Are India and China acting in self-interest or are they just selfish?
One of the guiding principles of free-market economics is the self-interest of the individual. We will all behave in a way that benefits us as individuals, particularly if we have the right to the fruit of our labor, free transfer of goods, and equal protection under the law. Self-interest is not a bad thing. We would all agree that an individual should not be forced to buy a large ten passenger SUV when all she needs is a smaller, less expensive vehicle. We should go to a restaurant that suits our individual tastes, etc. Nations have an obligation to behave in a similar manner -- "What is in the best interest of the citizenry?"
However, individuals and nations also have an obligation to the collective good. Usually we call it "society." The globe also has a society of civilized nations that live by the rule of law.
India and then China announced that they will be buying oil from Iran and that they will be using gold as currency in the transaction. China is set to begin this trade on June 28. Both nations are doing this to sidestep the EU embargo on Iranian oil that is set to begin in July. It is important to understand that Iranian oil is important to both nations. Chinese imports from Iran have been falling, but as of March they were still importing 254,000 barrels per day. India imported 409,100 per day in March.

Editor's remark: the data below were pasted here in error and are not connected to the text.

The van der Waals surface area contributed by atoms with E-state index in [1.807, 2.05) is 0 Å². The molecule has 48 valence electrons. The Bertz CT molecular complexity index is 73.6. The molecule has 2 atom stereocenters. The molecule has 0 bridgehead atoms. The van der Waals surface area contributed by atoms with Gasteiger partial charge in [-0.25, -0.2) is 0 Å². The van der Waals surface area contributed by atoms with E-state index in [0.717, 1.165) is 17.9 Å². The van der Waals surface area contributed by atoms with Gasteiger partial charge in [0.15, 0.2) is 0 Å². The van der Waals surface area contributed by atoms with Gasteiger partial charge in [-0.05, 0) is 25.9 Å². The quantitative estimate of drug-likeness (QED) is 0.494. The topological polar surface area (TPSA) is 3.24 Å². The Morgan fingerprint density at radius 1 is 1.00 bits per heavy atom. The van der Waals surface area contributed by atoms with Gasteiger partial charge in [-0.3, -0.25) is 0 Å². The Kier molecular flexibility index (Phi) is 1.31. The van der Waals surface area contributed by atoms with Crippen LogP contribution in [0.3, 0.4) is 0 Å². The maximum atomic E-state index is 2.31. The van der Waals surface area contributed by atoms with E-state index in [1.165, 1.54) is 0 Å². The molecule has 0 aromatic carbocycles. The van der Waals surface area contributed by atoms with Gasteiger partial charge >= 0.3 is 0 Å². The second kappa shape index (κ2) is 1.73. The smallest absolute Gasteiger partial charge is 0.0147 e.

Here is the question. Should they import oil from Iran and thereby sponsor a terrorist regime or should they source oil from other markets? I would argue that a good global citizen would not sponsor terrorism through massive gold transfers but should instead buy oil on the open market from other Middle Eastern countries, Nigeria, Mexico, Canada, or the U.S.A. Their self-interest has turned to selfishness in that they are risking the health and welfare of other nations in order to satisfy an oil thirst that could be satisfied through normal market operations.
Maybe you are wondering how much money is involved. March imports by India and China and March prices would equate to a gold transfer of $24.2 billion from India and $11.2 billion a year from China. That amount of gold can be expected to undo the purpose of the embargo, which is to deprive Iran of hard currency. Way to go India and China, you have reduced the efficacy of your global trading partners/allies.
What are the downsides for the U.S.? One is that it increases the risk that a rogue nation will kill innocent people in the U.S. and in our allied countries. Second, it reduces the strength of the EU sacrifice and effort aimed at a regime change in Iran. Lastly, it has the potential to weaken the U.S. Dollar, but we are not expecting a major impact in this area. Mostly this tags these two nations as more interested in themselves in the short term than they are in the global good.